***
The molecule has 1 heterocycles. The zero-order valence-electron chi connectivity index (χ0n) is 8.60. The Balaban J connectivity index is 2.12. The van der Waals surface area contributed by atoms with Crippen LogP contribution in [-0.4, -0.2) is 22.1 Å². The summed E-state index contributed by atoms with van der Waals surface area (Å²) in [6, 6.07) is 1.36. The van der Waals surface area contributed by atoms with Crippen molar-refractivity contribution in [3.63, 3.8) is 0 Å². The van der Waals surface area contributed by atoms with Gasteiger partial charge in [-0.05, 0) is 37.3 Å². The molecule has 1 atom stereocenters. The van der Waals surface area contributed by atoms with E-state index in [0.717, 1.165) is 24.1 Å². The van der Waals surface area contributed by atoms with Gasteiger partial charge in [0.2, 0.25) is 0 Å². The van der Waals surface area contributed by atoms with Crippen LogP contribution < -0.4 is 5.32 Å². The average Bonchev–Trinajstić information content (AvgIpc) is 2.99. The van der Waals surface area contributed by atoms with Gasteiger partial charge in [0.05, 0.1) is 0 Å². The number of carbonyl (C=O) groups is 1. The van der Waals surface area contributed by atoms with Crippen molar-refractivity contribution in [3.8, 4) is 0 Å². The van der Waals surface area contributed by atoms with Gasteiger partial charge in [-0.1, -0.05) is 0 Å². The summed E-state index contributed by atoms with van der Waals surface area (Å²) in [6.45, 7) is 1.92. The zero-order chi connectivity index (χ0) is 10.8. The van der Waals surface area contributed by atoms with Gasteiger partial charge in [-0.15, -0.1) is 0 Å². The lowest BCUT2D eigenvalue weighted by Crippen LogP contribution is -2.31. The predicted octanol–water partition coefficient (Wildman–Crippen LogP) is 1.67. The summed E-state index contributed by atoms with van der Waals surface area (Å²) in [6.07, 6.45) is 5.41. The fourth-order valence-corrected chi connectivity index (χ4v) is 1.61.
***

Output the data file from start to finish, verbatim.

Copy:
The molecule has 1 heterocycles. The zero-order valence-electron chi connectivity index (χ0n) is 8.60. The Balaban J connectivity index is 2.12. The van der Waals surface area contributed by atoms with Crippen LogP contribution in [-0.4, -0.2) is 22.1 Å². The summed E-state index contributed by atoms with van der Waals surface area (Å²) in [6, 6.07) is 1.36. The van der Waals surface area contributed by atoms with Crippen molar-refractivity contribution in [3.63, 3.8) is 0 Å². The van der Waals surface area contributed by atoms with Gasteiger partial charge in [-0.05, 0) is 37.3 Å². The molecule has 1 atom stereocenters. The van der Waals surface area contributed by atoms with E-state index in [0.717, 1.165) is 24.1 Å². The van der Waals surface area contributed by atoms with Gasteiger partial charge in [0.2, 0.25) is 0 Å². The van der Waals surface area contributed by atoms with Crippen LogP contribution < -0.4 is 5.32 Å². The average Bonchev–Trinajstić information content (AvgIpc) is 2.99. The van der Waals surface area contributed by atoms with Gasteiger partial charge in [0.05, 0.1) is 0 Å². The number of carbonyl (C=O) groups is 1. The van der Waals surface area contributed by atoms with Crippen molar-refractivity contribution in [3.8, 4) is 0 Å². The van der Waals surface area contributed by atoms with Gasteiger partial charge in [-0.1, -0.05) is 0 Å². The summed E-state index contributed by atoms with van der Waals surface area (Å²) in [6.45, 7) is 1.92. The zero-order chi connectivity index (χ0) is 10.8. The van der Waals surface area contributed by atoms with Gasteiger partial charge in [-0.15, -0.1) is 0 Å². The lowest BCUT2D eigenvalue weighted by Crippen LogP contribution is -2.31. The predicted octanol–water partition coefficient (Wildman–Crippen LogP) is 1.67. The summed E-state index contributed by atoms with van der Waals surface area (Å²) in [6.07, 6.45) is 5.41. The fourth-order valence-corrected chi connectivity index (χ4v) is 1.61.